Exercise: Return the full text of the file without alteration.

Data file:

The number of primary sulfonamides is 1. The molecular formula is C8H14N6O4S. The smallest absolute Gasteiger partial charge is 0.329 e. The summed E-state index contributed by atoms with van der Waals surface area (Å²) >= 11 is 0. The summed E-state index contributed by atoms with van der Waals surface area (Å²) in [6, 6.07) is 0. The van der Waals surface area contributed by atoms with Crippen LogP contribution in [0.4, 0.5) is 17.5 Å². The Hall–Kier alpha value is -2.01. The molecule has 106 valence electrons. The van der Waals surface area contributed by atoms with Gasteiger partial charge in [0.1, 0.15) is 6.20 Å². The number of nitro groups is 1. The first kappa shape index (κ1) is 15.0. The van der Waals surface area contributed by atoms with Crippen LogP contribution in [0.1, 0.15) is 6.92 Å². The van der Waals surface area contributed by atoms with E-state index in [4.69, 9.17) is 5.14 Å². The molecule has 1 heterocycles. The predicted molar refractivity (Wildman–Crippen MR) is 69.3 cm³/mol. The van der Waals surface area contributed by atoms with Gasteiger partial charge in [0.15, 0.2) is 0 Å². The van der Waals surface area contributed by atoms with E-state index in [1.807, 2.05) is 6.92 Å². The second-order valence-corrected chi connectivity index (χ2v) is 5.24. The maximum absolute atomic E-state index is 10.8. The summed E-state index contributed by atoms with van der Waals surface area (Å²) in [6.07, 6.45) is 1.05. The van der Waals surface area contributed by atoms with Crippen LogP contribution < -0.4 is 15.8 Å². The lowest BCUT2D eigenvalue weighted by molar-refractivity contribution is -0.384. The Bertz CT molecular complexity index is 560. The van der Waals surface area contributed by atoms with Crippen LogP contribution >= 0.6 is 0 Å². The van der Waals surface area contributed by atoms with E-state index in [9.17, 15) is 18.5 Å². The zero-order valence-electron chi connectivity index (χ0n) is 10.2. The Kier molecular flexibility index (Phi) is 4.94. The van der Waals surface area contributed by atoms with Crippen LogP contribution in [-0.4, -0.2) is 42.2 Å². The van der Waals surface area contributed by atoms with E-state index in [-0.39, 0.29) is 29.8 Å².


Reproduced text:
The number of primary sulfonamides is 1. The molecular formula is C8H14N6O4S. The smallest absolute Gasteiger partial charge is 0.329 e. The summed E-state index contributed by atoms with van der Waals surface area (Å²) >= 11 is 0. The summed E-state index contributed by atoms with van der Waals surface area (Å²) in [6, 6.07) is 0. The van der Waals surface area contributed by atoms with Crippen LogP contribution in [0.4, 0.5) is 17.5 Å². The Hall–Kier alpha value is -2.01. The molecule has 106 valence electrons. The van der Waals surface area contributed by atoms with Gasteiger partial charge in [0.1, 0.15) is 6.20 Å². The number of nitro groups is 1. The first kappa shape index (κ1) is 15.0. The van der Waals surface area contributed by atoms with Crippen LogP contribution in [0.1, 0.15) is 6.92 Å². The van der Waals surface area contributed by atoms with E-state index in [4.69, 9.17) is 5.14 Å². The molecule has 1 heterocycles. The predicted molar refractivity (Wildman–Crippen MR) is 69.3 cm³/mol. The van der Waals surface area contributed by atoms with Gasteiger partial charge in [0.15, 0.2) is 0 Å². The van der Waals surface area contributed by atoms with E-state index in [1.807, 2.05) is 6.92 Å². The second-order valence-corrected chi connectivity index (χ2v) is 5.24. The maximum absolute atomic E-state index is 10.8. The summed E-state index contributed by atoms with van der Waals surface area (Å²) in [6.07, 6.45) is 1.05. The van der Waals surface area contributed by atoms with Crippen LogP contribution < -0.4 is 15.8 Å². The lowest BCUT2D eigenvalue weighted by molar-refractivity contribution is -0.384. The Bertz CT molecular complexity index is 560. The van der Waals surface area contributed by atoms with Crippen LogP contribution >= 0.6 is 0 Å². The van der Waals surface area contributed by atoms with E-state index in [9.17, 15) is 18.5 Å². The zero-order valence-electron chi connectivity index (χ0n) is 10.2. The Kier molecular flexibility index (Phi) is 4.94. The van der Waals surface area contributed by atoms with Crippen LogP contribution in [-0.4, -0.2) is 42.2 Å². The van der Waals surface area contributed by atoms with E-state index in [-0.39, 0.29) is 29.8 Å².